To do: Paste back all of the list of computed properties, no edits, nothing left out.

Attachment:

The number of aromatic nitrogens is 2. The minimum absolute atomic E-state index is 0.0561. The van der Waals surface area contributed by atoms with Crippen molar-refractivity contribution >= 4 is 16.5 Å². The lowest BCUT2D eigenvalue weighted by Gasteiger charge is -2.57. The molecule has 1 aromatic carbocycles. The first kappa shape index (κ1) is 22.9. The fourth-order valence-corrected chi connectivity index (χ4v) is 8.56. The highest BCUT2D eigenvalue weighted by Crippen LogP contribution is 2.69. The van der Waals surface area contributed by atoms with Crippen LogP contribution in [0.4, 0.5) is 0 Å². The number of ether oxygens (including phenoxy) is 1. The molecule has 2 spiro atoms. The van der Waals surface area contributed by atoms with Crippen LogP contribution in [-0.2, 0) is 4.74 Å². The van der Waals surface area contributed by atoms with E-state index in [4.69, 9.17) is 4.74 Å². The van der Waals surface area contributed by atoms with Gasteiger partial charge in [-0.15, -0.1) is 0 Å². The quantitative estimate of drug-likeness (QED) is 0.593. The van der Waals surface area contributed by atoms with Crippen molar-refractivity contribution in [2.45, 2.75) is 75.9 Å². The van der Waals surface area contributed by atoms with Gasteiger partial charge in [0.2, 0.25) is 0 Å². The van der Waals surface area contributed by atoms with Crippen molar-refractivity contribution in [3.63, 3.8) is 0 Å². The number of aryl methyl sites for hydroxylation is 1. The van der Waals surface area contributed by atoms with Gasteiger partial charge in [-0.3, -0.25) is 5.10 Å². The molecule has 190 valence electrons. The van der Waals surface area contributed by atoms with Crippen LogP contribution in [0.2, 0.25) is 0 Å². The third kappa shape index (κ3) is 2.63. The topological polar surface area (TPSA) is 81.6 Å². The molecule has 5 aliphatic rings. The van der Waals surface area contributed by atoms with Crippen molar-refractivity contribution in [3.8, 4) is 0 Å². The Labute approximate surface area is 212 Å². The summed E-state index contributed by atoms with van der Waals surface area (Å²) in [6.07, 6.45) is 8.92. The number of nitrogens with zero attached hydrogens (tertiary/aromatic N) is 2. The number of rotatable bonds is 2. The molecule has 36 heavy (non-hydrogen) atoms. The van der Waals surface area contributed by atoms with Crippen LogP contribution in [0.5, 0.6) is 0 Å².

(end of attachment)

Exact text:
The number of aromatic nitrogens is 2. The minimum absolute atomic E-state index is 0.0561. The van der Waals surface area contributed by atoms with Crippen molar-refractivity contribution >= 4 is 16.5 Å². The lowest BCUT2D eigenvalue weighted by Gasteiger charge is -2.57. The molecule has 1 aromatic carbocycles. The first kappa shape index (κ1) is 22.9. The fourth-order valence-corrected chi connectivity index (χ4v) is 8.56. The highest BCUT2D eigenvalue weighted by Crippen LogP contribution is 2.69. The van der Waals surface area contributed by atoms with Crippen LogP contribution in [0.4, 0.5) is 0 Å². The number of ether oxygens (including phenoxy) is 1. The molecule has 2 spiro atoms. The van der Waals surface area contributed by atoms with Crippen LogP contribution in [-0.2, 0) is 4.74 Å². The van der Waals surface area contributed by atoms with E-state index in [4.69, 9.17) is 4.74 Å². The van der Waals surface area contributed by atoms with Gasteiger partial charge in [-0.15, -0.1) is 0 Å². The quantitative estimate of drug-likeness (QED) is 0.593. The van der Waals surface area contributed by atoms with Crippen molar-refractivity contribution in [2.45, 2.75) is 75.9 Å². The van der Waals surface area contributed by atoms with Gasteiger partial charge in [0.2, 0.25) is 0 Å². The van der Waals surface area contributed by atoms with Crippen molar-refractivity contribution in [3.63, 3.8) is 0 Å². The number of aryl methyl sites for hydroxylation is 1. The van der Waals surface area contributed by atoms with Gasteiger partial charge in [-0.3, -0.25) is 5.10 Å². The molecule has 190 valence electrons. The van der Waals surface area contributed by atoms with Crippen LogP contribution in [0.2, 0.25) is 0 Å². The third kappa shape index (κ3) is 2.63. The topological polar surface area (TPSA) is 81.6 Å². The molecule has 5 aliphatic rings. The van der Waals surface area contributed by atoms with Crippen molar-refractivity contribution in [3.8, 4) is 0 Å². The Labute approximate surface area is 212 Å². The summed E-state index contributed by atoms with van der Waals surface area (Å²) in [6.07, 6.45) is 8.92. The number of nitrogens with zero attached hydrogens (tertiary/aromatic N) is 2. The number of rotatable bonds is 2. The molecule has 36 heavy (non-hydrogen) atoms. The van der Waals surface area contributed by atoms with Crippen LogP contribution in [0.5, 0.6) is 0 Å².